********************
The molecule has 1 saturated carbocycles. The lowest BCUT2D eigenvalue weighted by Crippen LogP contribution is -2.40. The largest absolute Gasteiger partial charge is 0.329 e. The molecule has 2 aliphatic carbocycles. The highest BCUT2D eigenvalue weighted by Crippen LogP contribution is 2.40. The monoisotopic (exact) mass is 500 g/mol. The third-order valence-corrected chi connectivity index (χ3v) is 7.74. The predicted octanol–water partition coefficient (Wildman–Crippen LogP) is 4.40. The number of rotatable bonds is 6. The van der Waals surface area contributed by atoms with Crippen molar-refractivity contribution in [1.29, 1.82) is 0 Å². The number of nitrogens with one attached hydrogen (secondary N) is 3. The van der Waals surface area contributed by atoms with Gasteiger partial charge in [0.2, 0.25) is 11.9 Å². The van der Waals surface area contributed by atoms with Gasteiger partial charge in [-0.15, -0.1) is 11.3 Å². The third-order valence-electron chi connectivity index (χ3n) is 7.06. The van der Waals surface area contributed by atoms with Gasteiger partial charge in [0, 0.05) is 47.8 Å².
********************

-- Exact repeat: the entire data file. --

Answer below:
The molecule has 1 saturated carbocycles. The lowest BCUT2D eigenvalue weighted by Crippen LogP contribution is -2.40. The largest absolute Gasteiger partial charge is 0.329 e. The molecule has 2 aliphatic carbocycles. The highest BCUT2D eigenvalue weighted by Crippen LogP contribution is 2.40. The monoisotopic (exact) mass is 500 g/mol. The third-order valence-corrected chi connectivity index (χ3v) is 7.74. The predicted octanol–water partition coefficient (Wildman–Crippen LogP) is 4.40. The number of rotatable bonds is 6. The van der Waals surface area contributed by atoms with Crippen molar-refractivity contribution in [1.29, 1.82) is 0 Å². The number of nitrogens with one attached hydrogen (secondary N) is 3. The van der Waals surface area contributed by atoms with Gasteiger partial charge in [0.2, 0.25) is 11.9 Å². The van der Waals surface area contributed by atoms with Gasteiger partial charge in [-0.15, -0.1) is 11.3 Å². The third-order valence-electron chi connectivity index (χ3n) is 7.06. The van der Waals surface area contributed by atoms with Gasteiger partial charge in [0, 0.05) is 47.8 Å².